The Ragdoll is a large, muscular pointed cat, which has a semi-long soft, non-matting and low shedding, silky coat and beautiful blue eyes. Ragdolls are best known for their docile and placid temperament and affectionate nature. The name “Ragdoll” is derived from the breed’s tendencies to “go limp” when they are picked up. The breed was developed in the 1960’s by a controversial breeder by the name of Ann Baker (an established Persian breeder), who resided in Riverside, California.
The breed began with a feral, longhaired white cat of Persian/Angora type, by the name of Josephine, who had produced several litters of typical cats which were sired by several unknown male Birman-like or Burmese-like cats. One day, the pregnant Josephine was injured by a car and was taken to the veterinary hospital at the University of California. Ann believed that Josephine was involved in a secret government genetic experiment during her treatment at the lab and claimed that it had made Josephine docile, relaxed when being picked up and immune to pain. After Josephine had recovered, the kittens she produced had very easy going temperaments. After a subsequent litter produced more of the same types of kittens, Ann had purchased several kittens from the owner, Mrs. Pennells, who had lived behind Ann, and set out to create what is now known today as the Ragdoll breed. Ragdolls have been selectively bred over many years for keeping the desirable traits, such as large size, gentle, docile temperaments, and the tendency to go limp when picked up, as well has having their striking pointed coloration.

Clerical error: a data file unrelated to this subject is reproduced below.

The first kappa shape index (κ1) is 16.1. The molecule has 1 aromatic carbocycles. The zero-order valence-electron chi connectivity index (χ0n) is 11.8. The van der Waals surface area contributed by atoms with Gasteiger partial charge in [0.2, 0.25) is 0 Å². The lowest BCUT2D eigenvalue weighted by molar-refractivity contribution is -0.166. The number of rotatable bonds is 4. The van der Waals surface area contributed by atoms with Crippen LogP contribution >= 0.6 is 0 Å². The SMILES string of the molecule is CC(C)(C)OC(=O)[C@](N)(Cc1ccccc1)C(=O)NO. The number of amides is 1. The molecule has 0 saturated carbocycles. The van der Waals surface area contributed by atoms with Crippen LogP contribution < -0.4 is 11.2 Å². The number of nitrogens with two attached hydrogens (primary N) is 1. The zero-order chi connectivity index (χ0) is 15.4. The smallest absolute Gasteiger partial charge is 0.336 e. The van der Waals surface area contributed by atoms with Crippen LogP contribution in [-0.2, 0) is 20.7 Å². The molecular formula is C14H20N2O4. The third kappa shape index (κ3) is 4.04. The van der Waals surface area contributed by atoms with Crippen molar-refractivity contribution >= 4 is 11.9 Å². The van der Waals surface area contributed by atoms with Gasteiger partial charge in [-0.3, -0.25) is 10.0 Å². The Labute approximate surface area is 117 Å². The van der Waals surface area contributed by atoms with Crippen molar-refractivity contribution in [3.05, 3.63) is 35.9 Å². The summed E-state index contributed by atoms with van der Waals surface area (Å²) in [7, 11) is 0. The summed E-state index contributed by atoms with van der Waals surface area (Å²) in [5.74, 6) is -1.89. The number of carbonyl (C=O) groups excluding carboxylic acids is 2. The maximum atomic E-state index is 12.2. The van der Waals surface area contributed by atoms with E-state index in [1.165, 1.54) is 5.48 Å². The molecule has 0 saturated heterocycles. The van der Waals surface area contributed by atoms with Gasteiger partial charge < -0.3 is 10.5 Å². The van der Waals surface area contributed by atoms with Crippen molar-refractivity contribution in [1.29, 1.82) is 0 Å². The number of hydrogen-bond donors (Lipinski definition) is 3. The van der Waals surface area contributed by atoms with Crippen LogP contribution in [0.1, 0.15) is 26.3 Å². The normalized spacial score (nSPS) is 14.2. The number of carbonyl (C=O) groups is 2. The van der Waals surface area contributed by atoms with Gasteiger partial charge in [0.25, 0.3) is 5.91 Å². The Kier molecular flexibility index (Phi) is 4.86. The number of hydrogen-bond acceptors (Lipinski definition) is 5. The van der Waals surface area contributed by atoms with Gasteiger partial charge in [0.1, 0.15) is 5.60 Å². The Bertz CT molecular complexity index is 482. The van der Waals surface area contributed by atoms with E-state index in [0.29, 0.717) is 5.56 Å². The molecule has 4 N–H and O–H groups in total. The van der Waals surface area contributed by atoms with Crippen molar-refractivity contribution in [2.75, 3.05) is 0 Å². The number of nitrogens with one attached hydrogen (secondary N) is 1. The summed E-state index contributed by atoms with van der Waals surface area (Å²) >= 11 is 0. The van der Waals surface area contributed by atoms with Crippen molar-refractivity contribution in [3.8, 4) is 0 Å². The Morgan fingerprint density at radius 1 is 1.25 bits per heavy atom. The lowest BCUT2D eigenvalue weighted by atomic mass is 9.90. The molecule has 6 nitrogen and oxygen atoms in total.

Ann then bred Josephine to two of her own sons by different fathers, a male Burmese-type cat, Blackie, and his half-brother, a Birman-like male she named “Daddy Warbucks”. Josephine was bred back to Daddy Warbucks and a female, Fugianna, was produced. Fugianna was the foundation cat for what Ann called the “light side” of her breeding program (bicolors). Female Buckwheat was the result of the mating of Josephine and Blackie, which was the foundation cat for the “dark side” (mitted and colorpoints) of Ann’s breeding program. Fugianna and Buckwheat were bred to Daddy Warbucks to produce the first Ragdolls.
Ann spurned traditional cat breeding associations. She trademarked the name “Ragdoll” and set up her own registry, the International Ragdoll Cat Association (“IRCA”) and enforced stringent standards on anyone who wanted to breed or sell cats under that name, as she wanted to control the breed.
Denny and Laura Dayton were the first breeders to purchase some of Ann’s Ragdolls. The Daytons kept very good track of the early Ragdoll records, and worked hard on creating a pedigree system. The Daytons, wanting to advance the breed and gain mainstream recognition, eventually developed the Ragdoll standard, which is currently accepted by major cat registries. Ann was very angry with the Daytons for taking over her breed and stealing her fame. Ann tried her best to fight the Daytons, but in the end lost the fight. The Daytons are responsible for the Ragdoll’s big break into America and soon thereafter into England. The Dayton’s cattery name was called Blossom-Time. The Blossom-Time name is in all traditional Ragdoll pedigrees.